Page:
Wesleyan is no stranger to out-of-touch New York Times journalists writing about ~campus life~. In March of 2015, Tatiana Schlossberg (JFK’s granddaughter) wrote an absurd piece about trying to investigate the drug scene at Wesleyan. In 2003, now-fancy-and-serious NYT Correspondent Neil MacFarquhar wrote a piece on WestCo, “The Naked Dorm,” about “how one well-choreographed rite of passage from high school to college life went unexpectedly awry.” In 2007, bizarrely, they also published a fashion shoot of Wesleyan students wearing designer clothes.
While Wesleyan has mostly avoided coverage this fall (though MRoth hasn’t), today the NYT is at it again, with a simultaneously laughable and unsettling piece about responses to college drinking and sexual assault across the country. While both alcohol consumption and especially sexual violence on campuses (and elsewhere) is indeed a big deal, journalistic coverage of these phenomena tends to be stilted and ridiculous. Much can probably be said about this coverage, and how it fits in to broader patterns of cultural representations of college students. For now, though, I’ll let the article speak for itself, after the jump:
“The backyard fraternity party was in full dancing, drinking mode on a recent Saturday morning. To the sounds of “No Problem” by Chance the Rapper, Breanna DeCocker, 20, a junior at the University of Michigan in Ann Arbor, Mich., ducked through the crowd holding a clipboard.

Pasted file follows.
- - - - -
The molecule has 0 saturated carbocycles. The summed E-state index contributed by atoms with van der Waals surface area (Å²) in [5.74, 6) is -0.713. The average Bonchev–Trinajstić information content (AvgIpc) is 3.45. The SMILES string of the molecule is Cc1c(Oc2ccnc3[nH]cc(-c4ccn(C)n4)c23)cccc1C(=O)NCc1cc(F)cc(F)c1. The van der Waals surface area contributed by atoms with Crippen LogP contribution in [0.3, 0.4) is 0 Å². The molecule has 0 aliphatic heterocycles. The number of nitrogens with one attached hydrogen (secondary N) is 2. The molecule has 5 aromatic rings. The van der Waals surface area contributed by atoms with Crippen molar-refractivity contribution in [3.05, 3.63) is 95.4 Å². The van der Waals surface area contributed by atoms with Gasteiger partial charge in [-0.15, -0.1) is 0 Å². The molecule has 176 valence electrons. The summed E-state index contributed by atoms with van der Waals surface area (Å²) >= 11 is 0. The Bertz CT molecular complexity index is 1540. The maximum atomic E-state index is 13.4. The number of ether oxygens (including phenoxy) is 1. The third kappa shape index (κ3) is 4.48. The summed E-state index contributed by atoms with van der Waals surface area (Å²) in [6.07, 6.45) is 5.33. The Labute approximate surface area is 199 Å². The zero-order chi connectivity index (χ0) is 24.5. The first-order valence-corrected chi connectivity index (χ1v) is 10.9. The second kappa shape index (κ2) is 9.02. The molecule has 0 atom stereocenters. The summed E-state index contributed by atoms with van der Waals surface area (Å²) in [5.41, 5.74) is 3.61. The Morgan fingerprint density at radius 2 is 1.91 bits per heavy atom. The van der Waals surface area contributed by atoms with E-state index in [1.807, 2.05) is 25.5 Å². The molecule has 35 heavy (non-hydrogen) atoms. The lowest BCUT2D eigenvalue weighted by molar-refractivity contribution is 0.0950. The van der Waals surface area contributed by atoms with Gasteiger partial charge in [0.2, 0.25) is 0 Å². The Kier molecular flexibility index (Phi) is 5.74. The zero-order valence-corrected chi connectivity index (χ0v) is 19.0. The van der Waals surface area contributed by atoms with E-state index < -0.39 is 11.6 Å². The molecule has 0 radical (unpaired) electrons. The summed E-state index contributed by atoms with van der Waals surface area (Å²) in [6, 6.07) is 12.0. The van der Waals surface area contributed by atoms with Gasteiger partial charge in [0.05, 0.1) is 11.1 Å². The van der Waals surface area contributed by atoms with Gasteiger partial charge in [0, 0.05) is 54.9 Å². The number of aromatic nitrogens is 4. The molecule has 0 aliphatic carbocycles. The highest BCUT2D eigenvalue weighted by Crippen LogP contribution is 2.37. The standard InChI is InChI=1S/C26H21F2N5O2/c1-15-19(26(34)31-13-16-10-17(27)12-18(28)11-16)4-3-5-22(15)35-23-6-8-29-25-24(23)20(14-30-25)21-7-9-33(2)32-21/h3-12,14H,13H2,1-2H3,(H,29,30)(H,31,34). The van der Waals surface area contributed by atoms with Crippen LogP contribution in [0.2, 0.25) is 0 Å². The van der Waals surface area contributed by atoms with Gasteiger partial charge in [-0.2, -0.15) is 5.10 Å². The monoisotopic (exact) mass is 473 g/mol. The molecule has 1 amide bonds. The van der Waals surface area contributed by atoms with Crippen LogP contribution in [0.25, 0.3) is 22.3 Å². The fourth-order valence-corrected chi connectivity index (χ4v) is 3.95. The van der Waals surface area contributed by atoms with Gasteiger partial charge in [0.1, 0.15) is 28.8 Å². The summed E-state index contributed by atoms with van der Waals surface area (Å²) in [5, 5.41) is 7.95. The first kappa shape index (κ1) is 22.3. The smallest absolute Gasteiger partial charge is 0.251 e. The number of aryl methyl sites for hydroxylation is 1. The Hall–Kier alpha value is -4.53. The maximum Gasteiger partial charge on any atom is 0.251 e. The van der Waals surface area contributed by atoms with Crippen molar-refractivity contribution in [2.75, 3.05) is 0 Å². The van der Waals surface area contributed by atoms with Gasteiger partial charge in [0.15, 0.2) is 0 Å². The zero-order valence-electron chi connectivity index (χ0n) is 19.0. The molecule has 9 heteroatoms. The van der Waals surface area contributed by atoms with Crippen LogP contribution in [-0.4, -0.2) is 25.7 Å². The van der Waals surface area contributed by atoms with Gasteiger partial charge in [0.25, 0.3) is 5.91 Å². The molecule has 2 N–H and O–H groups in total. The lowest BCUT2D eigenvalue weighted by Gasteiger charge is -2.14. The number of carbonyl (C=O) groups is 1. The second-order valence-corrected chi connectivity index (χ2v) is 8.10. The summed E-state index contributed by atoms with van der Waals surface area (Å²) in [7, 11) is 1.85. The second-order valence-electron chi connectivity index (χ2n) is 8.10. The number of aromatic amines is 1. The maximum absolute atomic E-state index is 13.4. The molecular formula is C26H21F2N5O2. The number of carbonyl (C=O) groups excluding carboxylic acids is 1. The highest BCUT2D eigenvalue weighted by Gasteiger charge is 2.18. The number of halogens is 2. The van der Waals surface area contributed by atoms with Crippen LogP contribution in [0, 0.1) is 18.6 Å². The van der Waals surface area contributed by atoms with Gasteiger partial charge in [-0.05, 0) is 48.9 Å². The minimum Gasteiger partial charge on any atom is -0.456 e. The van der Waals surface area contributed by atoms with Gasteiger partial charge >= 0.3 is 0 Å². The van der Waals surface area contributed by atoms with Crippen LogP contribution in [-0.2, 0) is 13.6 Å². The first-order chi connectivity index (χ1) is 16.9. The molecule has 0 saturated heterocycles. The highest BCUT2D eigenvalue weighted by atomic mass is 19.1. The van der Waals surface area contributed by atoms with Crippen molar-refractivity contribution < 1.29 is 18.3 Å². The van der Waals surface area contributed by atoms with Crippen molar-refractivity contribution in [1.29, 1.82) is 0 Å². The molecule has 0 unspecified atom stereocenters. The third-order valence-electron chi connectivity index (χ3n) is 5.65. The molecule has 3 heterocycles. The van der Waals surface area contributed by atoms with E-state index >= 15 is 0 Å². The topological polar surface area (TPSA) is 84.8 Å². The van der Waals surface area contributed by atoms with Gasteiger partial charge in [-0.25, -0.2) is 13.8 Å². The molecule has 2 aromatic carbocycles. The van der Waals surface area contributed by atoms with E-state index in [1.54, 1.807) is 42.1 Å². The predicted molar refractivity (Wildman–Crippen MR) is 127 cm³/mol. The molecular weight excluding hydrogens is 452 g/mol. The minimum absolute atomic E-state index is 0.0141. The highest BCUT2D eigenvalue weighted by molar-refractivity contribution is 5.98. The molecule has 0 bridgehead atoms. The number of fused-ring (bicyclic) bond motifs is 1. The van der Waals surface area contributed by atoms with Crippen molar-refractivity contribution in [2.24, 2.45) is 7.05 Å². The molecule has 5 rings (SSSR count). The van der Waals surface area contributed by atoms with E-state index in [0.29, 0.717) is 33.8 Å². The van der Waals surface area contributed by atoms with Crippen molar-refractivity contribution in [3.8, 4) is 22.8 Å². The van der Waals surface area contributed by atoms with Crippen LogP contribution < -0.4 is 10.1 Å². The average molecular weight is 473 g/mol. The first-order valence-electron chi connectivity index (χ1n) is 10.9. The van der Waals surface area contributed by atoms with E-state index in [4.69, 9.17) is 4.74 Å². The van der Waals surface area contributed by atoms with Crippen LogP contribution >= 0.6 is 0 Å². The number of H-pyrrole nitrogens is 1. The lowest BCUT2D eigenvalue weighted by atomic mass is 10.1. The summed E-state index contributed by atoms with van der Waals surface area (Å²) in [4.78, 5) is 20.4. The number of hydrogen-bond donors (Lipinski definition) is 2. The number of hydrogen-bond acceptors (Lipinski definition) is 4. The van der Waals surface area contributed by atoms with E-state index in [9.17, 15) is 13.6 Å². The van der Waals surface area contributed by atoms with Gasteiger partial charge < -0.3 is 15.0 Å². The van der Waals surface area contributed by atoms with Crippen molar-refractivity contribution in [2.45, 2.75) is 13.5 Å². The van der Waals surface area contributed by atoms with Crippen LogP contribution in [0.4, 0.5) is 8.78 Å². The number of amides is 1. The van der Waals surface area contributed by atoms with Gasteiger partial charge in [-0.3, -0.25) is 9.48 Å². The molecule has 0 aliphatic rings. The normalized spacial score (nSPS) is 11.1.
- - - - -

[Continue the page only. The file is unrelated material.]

“Give me that,” she said, snatching a bag of white wine from a female classmate in a Michigan T-shirt who was holding the bag aloft and guzzling from the nozzle.
“You don’t want no problem, no problem with me,” the song warned, and it was clear that no one wanted any problem with Ms. DeCocker, either.”
“Drinking games with red Solo cups of beer, “pregaming” with Fireball shots, swigging 190-proof grain alcohol punch on the way to blacking out: It’s party time at college campuses across the country, even when there is no football game.”
“Tyler Bryant, the chapter president of Kappa Sigma, nervously surveyed a party outside his fraternity, where rust-colored Keystone Light cans littered the grass.
“We have that negative stereotype, and we’re trying to reverse it,” he said, pausing to admonish a partygoer who had lightly doused a reporter and another guest with beer.”